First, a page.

The son of Peruvian parents, Secada graduated from Miami’s Curley High School and later left the area to earn a B.A. in philosophy (magna cum laude) from the University of Notre Dame and a Master of Science in Mathematics and a Ph.D. in education from Northwestern University.

“It is a great honor for the University of Miami to have one of our best and brightest determining the future of STEM education in a special role at NASA,” said Thomas J. LeBlanc, executive vice president and provost. “We could not be prouder.”

Isaac Prilleltensky, dean of the School of Education and Human Development, echoed that sentiment, adding, “Dr. Secada sets an example for us all through his outstanding commitment to excellence in research, teaching, and service.”

Since joining the UM faculty in the fall of 2003, Secada has been associate director and co-principal investigator of the study Promoting Science among English Language Learners (P-SELL) with a High-Stakes Testing Environment, a National Science Foundation-funded, quasi-experimental study on effective science instruction for Haitian Creole- or Spanish-speaking third- through fifth-graders.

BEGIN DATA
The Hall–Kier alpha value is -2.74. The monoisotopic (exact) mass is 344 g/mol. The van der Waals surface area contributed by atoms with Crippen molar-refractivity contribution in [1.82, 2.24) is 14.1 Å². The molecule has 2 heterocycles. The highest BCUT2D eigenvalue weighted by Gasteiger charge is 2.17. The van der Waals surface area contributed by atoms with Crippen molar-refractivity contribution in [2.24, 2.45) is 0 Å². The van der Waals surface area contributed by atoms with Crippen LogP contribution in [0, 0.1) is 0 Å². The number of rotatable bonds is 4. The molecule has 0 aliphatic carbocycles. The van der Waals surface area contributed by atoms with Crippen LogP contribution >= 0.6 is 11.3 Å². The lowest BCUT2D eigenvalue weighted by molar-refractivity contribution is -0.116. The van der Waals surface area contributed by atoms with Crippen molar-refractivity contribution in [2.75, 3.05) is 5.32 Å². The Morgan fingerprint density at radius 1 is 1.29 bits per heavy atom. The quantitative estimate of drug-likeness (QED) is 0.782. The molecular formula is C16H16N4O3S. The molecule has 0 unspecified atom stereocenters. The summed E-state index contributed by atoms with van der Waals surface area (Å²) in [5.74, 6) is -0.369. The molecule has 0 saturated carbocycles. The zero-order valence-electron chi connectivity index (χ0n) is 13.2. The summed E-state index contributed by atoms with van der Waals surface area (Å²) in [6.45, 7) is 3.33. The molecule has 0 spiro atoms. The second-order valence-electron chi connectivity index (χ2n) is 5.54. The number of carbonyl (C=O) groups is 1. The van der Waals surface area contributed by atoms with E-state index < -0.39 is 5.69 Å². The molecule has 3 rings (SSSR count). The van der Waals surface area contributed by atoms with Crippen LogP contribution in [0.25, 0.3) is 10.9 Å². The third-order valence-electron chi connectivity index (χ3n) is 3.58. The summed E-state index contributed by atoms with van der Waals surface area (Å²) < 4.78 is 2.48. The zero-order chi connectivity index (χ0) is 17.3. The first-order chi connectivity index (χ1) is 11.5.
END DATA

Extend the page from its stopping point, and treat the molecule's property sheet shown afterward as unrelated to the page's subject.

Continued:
He has served as associate director and co-PI of Science Made Sensible, another NSF-funded fellowship training program that pairs doctoral students in the STEM fields with middle-school teachers, and director and PI of Language in Mathematics, an Institute of Education Sciences-funded research and development project intended to create a professional development intervention to help fourth- through eighth-grade teachers better facilitate mathematics for their English-language learners.

Secada also has served as chair of the Department of Teaching and Learning at UM and as a member of the University’s Social Sciences Institutional Review Board.

 

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‘Peeling the Layers of Women’s Issues: A Call to Action for Wellness of Women’ to Be Held March 4


Participate in a day of interactive discussions, dynamic presentations, and frank dialogue on women’s issues. “Peeling the Layers of Women’s Issues: A Call to Action for Wellness of Women,” a one-day forum co-sponsored by the School of Education and Human Development, will be held Friday, March 4, from 9 a.m. to 2 p.m. at Allen Hall and the Whitten Learning Center on UM’s Coral Gables campus. Registration for the event, which is free and open to the public, starts at 8:30 a.m. RSVP for the event.